Li & Fung shares soar 21pc as investors buy into spin-off plan
Analysts raise ratings on the basis of a higher valuation from listing of brands operations
Shares of global sourcing and trading firm Li & Fung shot up 21.17 per cent yesterday, the most in five years after it announced better than expected earnings and a plan to spin off its licensee operations.
The planned split, which would see Global Brands Group list later this year - distributing shares on a one-to-one basis - led brokerages CLSA and Nomura to raise their ratings to buy. Ten out of 17 analysts surveyed by Bloomberg have a buy or outperform rating on the firm.
The investor appeal, analysts say, lies in more focused operations and larger market capitalisation.
"We like it very much," Standard Chartered head of greater China research Charles Yan Zhixiong said. "It's a wise decision to spin off the Global Brands business. It will help the company increase its valuation. It could be traded on a higher multiple."
CLSA head of consumer research Aaron Fischer said: "What you've got is a business that is very much focused on pure sourcing and logistics and a very asset-light business with not a lot of growth but quite good returns versus a sexy business with some exciting brands with growth potential."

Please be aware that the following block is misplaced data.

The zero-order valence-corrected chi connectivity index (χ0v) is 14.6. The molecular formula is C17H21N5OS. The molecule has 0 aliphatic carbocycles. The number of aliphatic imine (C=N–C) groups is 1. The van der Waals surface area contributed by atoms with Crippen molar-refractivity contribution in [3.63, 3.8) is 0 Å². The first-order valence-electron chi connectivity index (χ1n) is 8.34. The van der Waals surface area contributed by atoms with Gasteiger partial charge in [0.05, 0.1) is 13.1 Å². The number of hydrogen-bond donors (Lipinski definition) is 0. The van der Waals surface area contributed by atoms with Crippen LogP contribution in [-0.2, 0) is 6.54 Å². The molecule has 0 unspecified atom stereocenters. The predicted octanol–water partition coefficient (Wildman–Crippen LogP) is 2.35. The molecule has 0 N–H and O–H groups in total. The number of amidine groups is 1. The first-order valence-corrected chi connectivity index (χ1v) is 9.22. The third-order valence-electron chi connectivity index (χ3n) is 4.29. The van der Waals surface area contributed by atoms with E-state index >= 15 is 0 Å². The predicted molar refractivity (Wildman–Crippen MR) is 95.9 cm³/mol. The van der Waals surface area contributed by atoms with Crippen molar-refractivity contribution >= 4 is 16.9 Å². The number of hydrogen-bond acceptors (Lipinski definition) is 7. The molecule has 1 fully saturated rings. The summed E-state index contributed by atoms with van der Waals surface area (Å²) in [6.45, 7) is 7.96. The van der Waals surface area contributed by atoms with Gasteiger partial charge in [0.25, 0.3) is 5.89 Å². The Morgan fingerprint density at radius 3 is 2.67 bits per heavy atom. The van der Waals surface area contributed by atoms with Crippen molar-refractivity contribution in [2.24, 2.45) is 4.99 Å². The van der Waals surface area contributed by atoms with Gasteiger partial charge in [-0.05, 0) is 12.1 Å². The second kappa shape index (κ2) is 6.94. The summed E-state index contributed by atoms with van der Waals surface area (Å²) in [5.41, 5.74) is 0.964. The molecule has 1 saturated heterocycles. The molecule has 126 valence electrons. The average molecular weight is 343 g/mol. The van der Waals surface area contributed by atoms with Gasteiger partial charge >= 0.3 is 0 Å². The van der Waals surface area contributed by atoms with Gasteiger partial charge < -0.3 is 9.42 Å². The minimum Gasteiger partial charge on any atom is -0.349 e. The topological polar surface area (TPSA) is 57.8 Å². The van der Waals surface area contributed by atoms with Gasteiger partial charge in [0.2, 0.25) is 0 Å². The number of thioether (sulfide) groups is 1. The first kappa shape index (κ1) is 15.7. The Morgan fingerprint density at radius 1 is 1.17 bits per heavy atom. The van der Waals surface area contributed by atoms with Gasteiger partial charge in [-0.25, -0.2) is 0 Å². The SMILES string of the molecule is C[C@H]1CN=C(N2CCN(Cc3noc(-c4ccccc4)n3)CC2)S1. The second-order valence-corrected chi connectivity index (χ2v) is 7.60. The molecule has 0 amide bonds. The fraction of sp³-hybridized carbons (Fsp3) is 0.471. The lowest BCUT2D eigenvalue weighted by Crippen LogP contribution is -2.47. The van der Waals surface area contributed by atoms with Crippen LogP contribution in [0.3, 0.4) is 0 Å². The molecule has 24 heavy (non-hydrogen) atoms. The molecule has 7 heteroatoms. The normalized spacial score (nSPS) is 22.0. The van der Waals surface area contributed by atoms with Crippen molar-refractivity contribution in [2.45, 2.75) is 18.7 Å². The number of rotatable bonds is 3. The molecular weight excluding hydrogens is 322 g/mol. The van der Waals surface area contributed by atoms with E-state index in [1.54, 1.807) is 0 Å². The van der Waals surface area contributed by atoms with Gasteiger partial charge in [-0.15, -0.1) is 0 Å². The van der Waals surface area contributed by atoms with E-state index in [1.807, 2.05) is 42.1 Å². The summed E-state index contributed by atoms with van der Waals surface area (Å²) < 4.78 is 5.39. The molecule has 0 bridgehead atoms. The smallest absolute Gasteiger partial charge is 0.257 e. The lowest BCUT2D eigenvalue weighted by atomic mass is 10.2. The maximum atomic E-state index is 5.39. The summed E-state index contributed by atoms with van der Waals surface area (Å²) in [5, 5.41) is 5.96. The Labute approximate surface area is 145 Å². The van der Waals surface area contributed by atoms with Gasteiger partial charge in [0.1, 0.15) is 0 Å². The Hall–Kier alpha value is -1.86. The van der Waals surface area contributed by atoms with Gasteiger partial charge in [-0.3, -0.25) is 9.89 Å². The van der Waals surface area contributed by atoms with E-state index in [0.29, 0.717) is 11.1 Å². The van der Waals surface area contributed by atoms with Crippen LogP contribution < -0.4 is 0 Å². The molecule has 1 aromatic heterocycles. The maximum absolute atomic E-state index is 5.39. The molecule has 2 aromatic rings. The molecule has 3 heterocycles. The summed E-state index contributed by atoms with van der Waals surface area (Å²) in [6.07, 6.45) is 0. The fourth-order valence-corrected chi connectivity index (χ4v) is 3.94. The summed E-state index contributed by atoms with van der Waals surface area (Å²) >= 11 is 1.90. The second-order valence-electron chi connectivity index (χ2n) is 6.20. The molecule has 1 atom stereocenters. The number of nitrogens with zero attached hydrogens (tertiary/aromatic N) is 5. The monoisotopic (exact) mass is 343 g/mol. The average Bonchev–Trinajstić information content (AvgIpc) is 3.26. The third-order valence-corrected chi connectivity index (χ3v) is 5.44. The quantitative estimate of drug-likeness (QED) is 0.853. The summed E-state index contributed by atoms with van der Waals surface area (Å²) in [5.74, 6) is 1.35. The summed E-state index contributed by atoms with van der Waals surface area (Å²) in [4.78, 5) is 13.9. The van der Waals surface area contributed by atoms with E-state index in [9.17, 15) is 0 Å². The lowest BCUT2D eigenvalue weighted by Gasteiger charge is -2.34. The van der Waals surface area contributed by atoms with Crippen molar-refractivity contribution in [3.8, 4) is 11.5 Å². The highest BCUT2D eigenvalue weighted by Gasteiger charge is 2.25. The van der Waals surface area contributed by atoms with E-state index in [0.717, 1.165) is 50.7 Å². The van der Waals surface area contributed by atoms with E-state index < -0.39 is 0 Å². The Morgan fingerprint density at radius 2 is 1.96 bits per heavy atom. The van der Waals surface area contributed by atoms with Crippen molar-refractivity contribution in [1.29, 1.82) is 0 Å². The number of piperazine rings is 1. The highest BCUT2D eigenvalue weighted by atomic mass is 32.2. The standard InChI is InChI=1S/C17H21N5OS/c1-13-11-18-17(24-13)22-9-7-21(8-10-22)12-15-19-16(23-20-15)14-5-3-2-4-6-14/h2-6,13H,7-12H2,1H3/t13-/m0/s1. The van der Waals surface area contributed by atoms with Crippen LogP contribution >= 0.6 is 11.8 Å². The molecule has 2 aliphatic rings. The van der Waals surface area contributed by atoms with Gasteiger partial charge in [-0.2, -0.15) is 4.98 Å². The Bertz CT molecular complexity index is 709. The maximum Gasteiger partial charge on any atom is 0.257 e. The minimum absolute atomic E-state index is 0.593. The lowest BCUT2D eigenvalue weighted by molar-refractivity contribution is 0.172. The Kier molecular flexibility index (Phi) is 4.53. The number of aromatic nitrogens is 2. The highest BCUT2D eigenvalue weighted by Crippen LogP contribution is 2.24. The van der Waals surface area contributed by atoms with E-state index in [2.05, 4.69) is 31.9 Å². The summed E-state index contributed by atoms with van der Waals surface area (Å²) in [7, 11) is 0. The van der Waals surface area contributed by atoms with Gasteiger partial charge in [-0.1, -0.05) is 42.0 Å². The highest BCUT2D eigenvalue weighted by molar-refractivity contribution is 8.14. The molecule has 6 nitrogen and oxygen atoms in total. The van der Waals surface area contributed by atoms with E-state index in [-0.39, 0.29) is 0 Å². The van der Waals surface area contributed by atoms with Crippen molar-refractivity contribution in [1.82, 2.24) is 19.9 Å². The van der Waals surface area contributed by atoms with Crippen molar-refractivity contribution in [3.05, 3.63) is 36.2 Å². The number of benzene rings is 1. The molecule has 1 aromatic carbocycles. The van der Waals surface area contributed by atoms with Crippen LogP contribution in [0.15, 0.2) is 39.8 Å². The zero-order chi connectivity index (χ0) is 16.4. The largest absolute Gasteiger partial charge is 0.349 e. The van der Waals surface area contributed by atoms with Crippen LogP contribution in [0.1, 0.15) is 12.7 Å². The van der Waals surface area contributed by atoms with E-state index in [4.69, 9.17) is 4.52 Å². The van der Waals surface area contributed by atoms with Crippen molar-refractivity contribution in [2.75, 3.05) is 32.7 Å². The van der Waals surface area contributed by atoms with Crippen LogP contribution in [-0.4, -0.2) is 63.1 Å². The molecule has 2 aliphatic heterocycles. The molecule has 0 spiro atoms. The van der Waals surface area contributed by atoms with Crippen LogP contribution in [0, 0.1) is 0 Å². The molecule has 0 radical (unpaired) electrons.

Yan said he thought the spin off strategy was something the firm would repeat.
"In the future, we expect them to spin off Global Brands into more brands like they did with the Trinity [menswear] business," he said. "One company [will be] split into two companies. In the future, it could be four or five [companies] but each would be added value for shareholders."
Li & Fung's brand division, which holds licences for lifestyle brands such as Coach, Jennifer Lopez and Cole Haan, recorded revenues of US$3.3 billion and core operating profit of US$134 million last year.
BNP Paribas analyst Michelle Cheng wrote in a note yesterday that Li & Fung had "well-established know-how in supply chain management and cost control but running brands requires a different skill set with more investment initially and direct responses to consumer needs".
If all goes according to plan, Spencer Fung, the 40-year-old eldest son of honorary chairman Victor Fung Kwok-king, will become the fourth-generation of Fungs to run the business.
"Spencer is better at operations," Yan said. "He is a good candidate for the traditional business which is sourcing and logistics. [Chief executive] Bruce Rockowitz is good at brand management and marketing."
Spencer Fung joined the business in 2001 and was appointed chief operating officer in 2012. He holds degrees from Harvard and Northeastern University.